we don’t see it as a singular decision. We see it as a lifelong process that all of us are in this spiritually flexible and fluid context informed by our complex religious heritages and we will make those decisions again and again throughout our lifetimes, as all people do, even if they come from a mono-faith background.[5]

Both Hovemeyer and Miller note that IFFP’s biggest challenge is not one of growth—in fact, their membership is on the rise. Rather, the challenge comes in communicating their mission to those “outside the bubble” of their community. For instance, the two women note that they encounter many who are skeptical that two traditions can be honored without “watering down” both and some question whether such attempts are creating an entirely new tradition.[6] The organization, however, makes it clear that “IFFP members neither reject our religious backgrounds nor seek a new religion that is a mixture of Christian and Jewish belief.” They “believe it is possible–and desirable–to honor our distinct religious traditions and to share those traditions with spouses, partners and children.”[7] The Interfaith Sunday School’s emphasis on learning the histories of both traditions and its dual-faith teaching model are key ways IFFP sees it is living out this commitment.

Additionally, Hovemeyer and Miller say they often have to “advocate for inclusion” when it comes to being invited into broader interfaith conversations and they also readily address concerns that IFFP’s efforts may draw families away from other communities. They credit a 2013 Pew Forum study, “A Portrait of Jewish Americans,” as helping to shift the conversation about interfaith families from the fringe to the mainstream.[8] The study found that rates of intermarriage among Jews have risen in recent decades and that 25 percent of respondents who identified as Jewish and were married to a non-Jewish spouse were raising their children “partly Jewish by religion.”[9] Further, Hovemeyer and Miller explain that many IFFP members are families who are not necessarily “joiners” of either synagogues or churches and the fact remains that these families will continue to be interfaith even without a supportive community. IFFP seeks to offer families like these a “valuable community where they can feel at home and interfaith education which their kids are not going to get at public school.”[10]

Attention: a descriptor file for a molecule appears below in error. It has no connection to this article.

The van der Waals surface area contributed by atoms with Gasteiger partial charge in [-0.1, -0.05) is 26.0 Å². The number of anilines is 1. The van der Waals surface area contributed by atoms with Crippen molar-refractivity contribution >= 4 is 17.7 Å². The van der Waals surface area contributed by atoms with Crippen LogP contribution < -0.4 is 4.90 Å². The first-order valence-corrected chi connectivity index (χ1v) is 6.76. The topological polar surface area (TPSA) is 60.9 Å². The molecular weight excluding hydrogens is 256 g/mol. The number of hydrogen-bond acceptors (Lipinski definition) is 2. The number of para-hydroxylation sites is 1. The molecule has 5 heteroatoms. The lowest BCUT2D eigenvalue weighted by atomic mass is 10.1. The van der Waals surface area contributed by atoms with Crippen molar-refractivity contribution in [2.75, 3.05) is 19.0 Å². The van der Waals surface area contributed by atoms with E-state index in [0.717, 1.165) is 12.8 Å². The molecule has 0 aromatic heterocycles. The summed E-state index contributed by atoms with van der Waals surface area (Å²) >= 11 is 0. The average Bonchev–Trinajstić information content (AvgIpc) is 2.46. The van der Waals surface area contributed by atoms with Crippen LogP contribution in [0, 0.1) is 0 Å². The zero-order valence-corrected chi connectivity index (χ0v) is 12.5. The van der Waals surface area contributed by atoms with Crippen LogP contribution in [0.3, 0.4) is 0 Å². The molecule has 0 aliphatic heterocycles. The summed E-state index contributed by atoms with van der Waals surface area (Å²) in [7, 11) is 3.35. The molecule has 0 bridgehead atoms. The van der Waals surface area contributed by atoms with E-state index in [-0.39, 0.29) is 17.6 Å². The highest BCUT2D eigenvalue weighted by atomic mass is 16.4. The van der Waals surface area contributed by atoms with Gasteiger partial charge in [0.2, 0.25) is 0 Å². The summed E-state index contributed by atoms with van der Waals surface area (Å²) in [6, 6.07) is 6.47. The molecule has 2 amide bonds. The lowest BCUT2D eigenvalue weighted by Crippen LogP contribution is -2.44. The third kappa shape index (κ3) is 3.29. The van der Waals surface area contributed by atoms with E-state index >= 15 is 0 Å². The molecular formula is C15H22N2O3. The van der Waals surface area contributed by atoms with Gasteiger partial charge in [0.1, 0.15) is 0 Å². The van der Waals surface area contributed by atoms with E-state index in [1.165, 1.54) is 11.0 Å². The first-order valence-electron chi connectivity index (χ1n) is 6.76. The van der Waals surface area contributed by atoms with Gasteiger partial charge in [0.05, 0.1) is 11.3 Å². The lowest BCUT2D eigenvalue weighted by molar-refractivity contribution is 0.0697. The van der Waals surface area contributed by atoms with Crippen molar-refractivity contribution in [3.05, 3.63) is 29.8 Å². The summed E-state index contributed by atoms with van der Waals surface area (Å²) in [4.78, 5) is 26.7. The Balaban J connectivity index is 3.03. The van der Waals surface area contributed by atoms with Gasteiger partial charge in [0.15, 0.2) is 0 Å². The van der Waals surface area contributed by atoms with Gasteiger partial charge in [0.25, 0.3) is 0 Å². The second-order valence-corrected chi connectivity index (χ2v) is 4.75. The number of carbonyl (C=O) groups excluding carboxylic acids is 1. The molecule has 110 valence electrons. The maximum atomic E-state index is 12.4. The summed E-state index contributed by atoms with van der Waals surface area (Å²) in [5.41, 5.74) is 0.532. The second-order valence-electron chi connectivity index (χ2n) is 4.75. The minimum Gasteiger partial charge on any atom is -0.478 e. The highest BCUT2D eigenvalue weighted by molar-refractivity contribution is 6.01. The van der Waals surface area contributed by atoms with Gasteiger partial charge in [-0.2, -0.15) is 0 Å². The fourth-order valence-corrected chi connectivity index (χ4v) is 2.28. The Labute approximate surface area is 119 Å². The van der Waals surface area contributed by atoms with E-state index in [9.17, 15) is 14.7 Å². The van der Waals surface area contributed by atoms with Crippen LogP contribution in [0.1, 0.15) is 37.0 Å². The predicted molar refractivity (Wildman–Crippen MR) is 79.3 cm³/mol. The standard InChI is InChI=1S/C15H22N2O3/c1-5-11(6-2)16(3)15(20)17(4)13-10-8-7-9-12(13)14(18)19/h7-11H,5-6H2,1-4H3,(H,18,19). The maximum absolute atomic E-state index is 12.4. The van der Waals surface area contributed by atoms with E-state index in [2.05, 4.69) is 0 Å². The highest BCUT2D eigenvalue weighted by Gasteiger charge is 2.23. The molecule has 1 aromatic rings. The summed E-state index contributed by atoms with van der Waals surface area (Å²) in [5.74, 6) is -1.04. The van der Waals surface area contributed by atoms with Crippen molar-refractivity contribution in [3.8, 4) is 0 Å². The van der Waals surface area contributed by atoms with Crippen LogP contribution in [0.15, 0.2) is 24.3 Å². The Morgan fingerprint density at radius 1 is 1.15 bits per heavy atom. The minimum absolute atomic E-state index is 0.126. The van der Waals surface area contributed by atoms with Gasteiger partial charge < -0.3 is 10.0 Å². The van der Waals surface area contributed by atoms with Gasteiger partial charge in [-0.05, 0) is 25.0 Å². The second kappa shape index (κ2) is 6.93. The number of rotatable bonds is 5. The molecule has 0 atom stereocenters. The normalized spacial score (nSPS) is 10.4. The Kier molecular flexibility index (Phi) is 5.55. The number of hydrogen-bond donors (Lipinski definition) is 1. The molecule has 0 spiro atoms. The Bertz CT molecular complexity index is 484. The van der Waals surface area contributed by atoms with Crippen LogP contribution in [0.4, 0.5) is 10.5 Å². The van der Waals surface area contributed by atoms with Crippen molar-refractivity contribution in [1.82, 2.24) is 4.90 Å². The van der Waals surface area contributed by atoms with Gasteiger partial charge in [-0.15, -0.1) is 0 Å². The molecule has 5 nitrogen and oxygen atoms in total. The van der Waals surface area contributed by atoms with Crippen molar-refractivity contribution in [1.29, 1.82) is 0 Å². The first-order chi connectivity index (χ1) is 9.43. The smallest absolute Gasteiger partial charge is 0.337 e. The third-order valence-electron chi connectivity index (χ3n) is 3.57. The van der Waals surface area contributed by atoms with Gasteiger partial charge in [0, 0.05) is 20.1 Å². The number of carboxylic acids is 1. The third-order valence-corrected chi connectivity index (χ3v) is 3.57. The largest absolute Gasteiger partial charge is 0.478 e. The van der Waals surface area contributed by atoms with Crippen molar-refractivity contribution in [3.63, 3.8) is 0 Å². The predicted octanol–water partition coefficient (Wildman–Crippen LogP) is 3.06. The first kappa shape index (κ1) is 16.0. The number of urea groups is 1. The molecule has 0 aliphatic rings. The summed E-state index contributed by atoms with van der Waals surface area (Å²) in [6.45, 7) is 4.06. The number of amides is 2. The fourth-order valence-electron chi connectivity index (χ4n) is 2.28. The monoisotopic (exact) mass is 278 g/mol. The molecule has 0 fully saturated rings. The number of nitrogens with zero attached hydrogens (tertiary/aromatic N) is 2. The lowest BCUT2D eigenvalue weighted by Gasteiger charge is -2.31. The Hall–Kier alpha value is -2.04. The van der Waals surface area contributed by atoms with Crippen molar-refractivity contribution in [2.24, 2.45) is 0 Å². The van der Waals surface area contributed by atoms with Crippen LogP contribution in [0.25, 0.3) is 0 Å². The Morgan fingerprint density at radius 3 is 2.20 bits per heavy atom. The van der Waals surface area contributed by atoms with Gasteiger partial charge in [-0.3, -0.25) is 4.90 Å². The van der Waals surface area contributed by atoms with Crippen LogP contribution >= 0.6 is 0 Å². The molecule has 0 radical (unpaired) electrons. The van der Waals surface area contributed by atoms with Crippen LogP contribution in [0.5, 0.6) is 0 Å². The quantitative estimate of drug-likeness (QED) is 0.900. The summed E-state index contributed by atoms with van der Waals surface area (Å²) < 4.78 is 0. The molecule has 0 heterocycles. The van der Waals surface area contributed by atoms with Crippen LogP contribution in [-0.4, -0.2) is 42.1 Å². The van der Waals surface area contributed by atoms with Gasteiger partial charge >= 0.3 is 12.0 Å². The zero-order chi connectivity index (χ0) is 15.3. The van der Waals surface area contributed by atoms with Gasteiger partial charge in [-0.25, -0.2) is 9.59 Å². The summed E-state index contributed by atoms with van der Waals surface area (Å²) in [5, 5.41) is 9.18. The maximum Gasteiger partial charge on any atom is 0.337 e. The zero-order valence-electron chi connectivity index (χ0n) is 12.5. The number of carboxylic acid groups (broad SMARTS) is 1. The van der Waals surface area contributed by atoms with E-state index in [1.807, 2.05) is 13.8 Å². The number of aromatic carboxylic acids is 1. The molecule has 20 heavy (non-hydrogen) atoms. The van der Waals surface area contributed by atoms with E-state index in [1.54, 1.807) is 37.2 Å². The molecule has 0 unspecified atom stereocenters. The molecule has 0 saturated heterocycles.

The Family School in Chicago and the Interfaith Community in the New York area, as well as smaller groups elsewhere, share the philosophy of giving interfaith children an interfaith education.[11] Hovemeyer and Miller hope that in the years to come additional groups like IFFP will take root in other places. Hovemeyer reports that she receives phone calls from individuals across the country asking for help in creating such intentional interfaith communities. Miller keeps a list of resources for interfaith families on her website which includes different groups in various locations serving different combinations of interfaith families. In 2015 she launched the Network of Interfaith Family Groups, a Facebook group to help the current interfaith family groups to share ideas, and to help interfaith families celebrating more than one family religion to find each other and form new groups.[12] They both feel IFFP can provide a template to support potential new communities in other places, including communities that go beyond Jewish-Christian and serve, for instance, the growing number of Jewish-Hindu or Christian-Muslim families.[13] For now, however, the Interfaith Families Project, which began in 1995 with four “founding moms,” stands as a vibrant community of over 300 adults and children in the Washington metropolitan area.[14]